Information Assurance

Surviving in the Information Environment

  • Andrew Blyth
  • Gerald L. Kovacich

Part of the Computer Communications and Networks book series (CCN)

Table of contents

  1. Front Matter
    Pages i-xvii
  2. An Introduction to Information Assurance

    1. Front Matter
      Pages 1-1
    2. Andrew Blyth, Gerald L. Kovacich
      Pages 3-16
    3. Andrew Blyth, Gerald L. Kovacich
      Pages 17-29
    4. Andrew Blyth, Gerald L. Kovacich
      Pages 31-50
    5. Andrew Blyth, Gerald L. Kovacich
      Pages 51-71
    6. Andrew Blyth, Gerald L. Kovacich
      Pages 73-86
    7. Andrew Blyth, Gerald L. Kovacich
      Pages 87-106
  3. IA in the World of Corporations

    1. Front Matter
      Pages 107-107
    2. Andrew Blyth, Gerald L. Kovacich
      Pages 109-115
    3. Andrew Blyth, Gerald L. Kovacich
      Pages 117-128
    4. Andrew Blyth, Gerald L. Kovacich
      Pages 129-140
    5. Andrew Blyth, Gerald L. Kovacich
      Pages 141-149
    6. Andrew Blyth, Gerald L. Kovacich
      Pages 151-171
  4. Technical Aspects of IA

    1. Front Matter
      Pages 173-173
    2. Andrew Blyth, Gerald L. Kovacich
      Pages 175-195
    3. Andrew Blyth, Gerald L. Kovacich
      Pages 197-205
    4. Andrew Blyth, Gerald L. Kovacich
      Pages 207-218
  5. The Future and Final Comments

    1. Front Matter
      Pages 219-219
    2. Andrew Blyth, Gerald L. Kovacich
      Pages 221-227

About this book

Introduction

When you first hear the term Information Assurance you tend to conjure up an image of a balanced set of reasonable measures that have been taken to protect the information after an assessment has been made of risks that are posed to it. In truth this is the Holy Grail that all organisations that value their information should strive to achieve, but which few even understand. Information Assurance is a term that has recently come into common use. When talking with old timers in IT (or at least those that are over 35 years old), you will hear them talking about information security, a term that has survived since the birth of the computer. In the more recent past, the term Information Warfare was coined to describe the measures that need to be taken to defend and attack information. This term, however, has military connotations - after all, warfare is normally their domain. Shortly after the term came into regular use, it was applied to a variety of situations encapsulated by Winn Schwartau as the three classes of Information Warfare: Class 1- Personal Information Warfare. Class 2 - Corporate Information Warfare. Class 3 - Global Information Warfare. Political sensitivities lead to "warfare" being replaced by "operations", a much more "politically correct" word. Unfortunately, "operations" also has an offensive connotation and is still the terminology of the military and governments.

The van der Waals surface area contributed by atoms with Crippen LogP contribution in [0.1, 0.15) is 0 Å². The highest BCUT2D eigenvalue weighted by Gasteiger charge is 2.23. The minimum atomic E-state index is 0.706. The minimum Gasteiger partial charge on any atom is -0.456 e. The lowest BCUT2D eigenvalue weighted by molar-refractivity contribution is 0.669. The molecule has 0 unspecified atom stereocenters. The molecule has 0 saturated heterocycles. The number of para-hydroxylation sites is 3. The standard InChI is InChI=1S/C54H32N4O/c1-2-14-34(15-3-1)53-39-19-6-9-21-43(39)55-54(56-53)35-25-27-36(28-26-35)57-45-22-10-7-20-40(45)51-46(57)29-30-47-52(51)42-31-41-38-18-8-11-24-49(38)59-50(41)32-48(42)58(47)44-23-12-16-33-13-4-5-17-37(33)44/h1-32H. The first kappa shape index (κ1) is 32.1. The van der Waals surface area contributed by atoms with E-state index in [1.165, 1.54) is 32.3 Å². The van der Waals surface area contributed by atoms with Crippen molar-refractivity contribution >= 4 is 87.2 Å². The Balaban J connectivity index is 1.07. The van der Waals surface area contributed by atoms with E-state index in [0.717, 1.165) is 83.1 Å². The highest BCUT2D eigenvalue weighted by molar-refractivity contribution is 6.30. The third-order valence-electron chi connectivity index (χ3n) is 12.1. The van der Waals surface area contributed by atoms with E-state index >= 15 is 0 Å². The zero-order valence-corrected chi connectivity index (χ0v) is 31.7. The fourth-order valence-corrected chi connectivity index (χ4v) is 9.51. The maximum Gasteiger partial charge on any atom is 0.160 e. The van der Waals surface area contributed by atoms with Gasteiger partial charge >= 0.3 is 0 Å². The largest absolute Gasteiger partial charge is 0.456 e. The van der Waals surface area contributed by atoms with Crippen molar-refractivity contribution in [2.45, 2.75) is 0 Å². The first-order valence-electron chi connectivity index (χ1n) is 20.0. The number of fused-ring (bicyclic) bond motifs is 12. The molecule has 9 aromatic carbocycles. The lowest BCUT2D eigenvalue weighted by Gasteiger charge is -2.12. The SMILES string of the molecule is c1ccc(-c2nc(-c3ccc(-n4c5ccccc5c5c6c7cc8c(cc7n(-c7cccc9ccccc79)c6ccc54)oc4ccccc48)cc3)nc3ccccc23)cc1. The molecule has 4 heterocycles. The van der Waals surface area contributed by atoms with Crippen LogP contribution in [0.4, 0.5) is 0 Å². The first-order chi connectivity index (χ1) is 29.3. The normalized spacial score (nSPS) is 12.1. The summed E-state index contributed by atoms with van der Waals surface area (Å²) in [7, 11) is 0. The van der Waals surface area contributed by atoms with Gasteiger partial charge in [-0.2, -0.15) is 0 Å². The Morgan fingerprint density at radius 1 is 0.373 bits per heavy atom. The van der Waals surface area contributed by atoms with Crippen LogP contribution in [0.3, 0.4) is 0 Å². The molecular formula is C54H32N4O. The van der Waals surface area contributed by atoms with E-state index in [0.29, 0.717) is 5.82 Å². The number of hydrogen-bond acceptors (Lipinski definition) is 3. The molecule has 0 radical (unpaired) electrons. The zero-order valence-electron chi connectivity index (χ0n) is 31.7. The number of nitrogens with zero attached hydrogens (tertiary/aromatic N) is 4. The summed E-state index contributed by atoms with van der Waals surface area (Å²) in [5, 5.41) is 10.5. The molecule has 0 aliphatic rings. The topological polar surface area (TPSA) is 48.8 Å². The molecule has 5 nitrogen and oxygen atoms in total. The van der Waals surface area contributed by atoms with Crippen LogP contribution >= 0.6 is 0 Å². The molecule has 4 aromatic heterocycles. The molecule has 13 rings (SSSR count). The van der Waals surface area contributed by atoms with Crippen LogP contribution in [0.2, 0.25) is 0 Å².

Keywords

Information Technology (IT) computer computer crime computer security cryptography electronic commerce information assurance information security information system information systems information systems management information technology mana

Authors and affiliations

  • Andrew Blyth
    • 1
  • Gerald L. Kovacich
    • 2
  1. 1.School of ComputingUniversity of GlamorganPontypridd, Mid GlamorganUK
  2. 2.Whidbey IslandUSA

Bibliographic information

  • DOI https://doi.org/10.1007/978-1-4471-3706-1
  • Copyright Information Springer-Verlag London 2001
  • Publisher Name Springer, London
  • eBook Packages Springer Book Archive
  • Print ISBN 978-1-85233-326-3
  • Online ISBN 978-1-4471-3706-1
  • Series Print ISSN 1617-7975
  • About this book